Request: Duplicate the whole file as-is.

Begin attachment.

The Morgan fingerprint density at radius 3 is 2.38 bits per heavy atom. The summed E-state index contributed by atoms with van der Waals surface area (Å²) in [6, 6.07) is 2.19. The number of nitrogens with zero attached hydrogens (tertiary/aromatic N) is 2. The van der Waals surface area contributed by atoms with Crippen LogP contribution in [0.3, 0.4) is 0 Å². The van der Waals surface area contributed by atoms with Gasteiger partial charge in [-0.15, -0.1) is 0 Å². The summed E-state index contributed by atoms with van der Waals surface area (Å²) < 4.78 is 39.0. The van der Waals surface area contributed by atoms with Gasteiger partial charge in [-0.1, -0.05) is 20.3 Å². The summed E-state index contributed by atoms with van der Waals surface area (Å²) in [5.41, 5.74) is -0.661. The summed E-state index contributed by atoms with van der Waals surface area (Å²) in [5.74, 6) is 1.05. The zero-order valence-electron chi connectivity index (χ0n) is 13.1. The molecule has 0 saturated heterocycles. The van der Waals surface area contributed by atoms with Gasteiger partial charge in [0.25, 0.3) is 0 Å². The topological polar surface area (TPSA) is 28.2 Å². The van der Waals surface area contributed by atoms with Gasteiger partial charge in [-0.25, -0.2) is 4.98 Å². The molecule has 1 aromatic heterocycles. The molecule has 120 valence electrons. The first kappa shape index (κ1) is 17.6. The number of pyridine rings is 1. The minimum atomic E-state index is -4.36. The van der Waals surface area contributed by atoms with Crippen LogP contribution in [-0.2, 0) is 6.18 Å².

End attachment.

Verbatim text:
The Morgan fingerprint density at radius 3 is 2.38 bits per heavy atom. The summed E-state index contributed by atoms with van der Waals surface area (Å²) in [6, 6.07) is 2.19. The number of nitrogens with zero attached hydrogens (tertiary/aromatic N) is 2. The van der Waals surface area contributed by atoms with Crippen LogP contribution in [0.3, 0.4) is 0 Å². The van der Waals surface area contributed by atoms with Gasteiger partial charge in [-0.15, -0.1) is 0 Å². The summed E-state index contributed by atoms with van der Waals surface area (Å²) < 4.78 is 39.0. The van der Waals surface area contributed by atoms with Gasteiger partial charge in [-0.1, -0.05) is 20.3 Å². The summed E-state index contributed by atoms with van der Waals surface area (Å²) in [5.41, 5.74) is -0.661. The summed E-state index contributed by atoms with van der Waals surface area (Å²) in [5.74, 6) is 1.05. The zero-order valence-electron chi connectivity index (χ0n) is 13.1. The molecule has 0 saturated heterocycles. The van der Waals surface area contributed by atoms with Gasteiger partial charge in [0.25, 0.3) is 0 Å². The topological polar surface area (TPSA) is 28.2 Å². The van der Waals surface area contributed by atoms with Gasteiger partial charge in [-0.25, -0.2) is 4.98 Å². The molecule has 1 aromatic heterocycles. The molecule has 120 valence electrons. The first kappa shape index (κ1) is 17.6. The number of pyridine rings is 1. The minimum atomic E-state index is -4.36. The van der Waals surface area contributed by atoms with Crippen LogP contribution in [-0.2, 0) is 6.18 Å².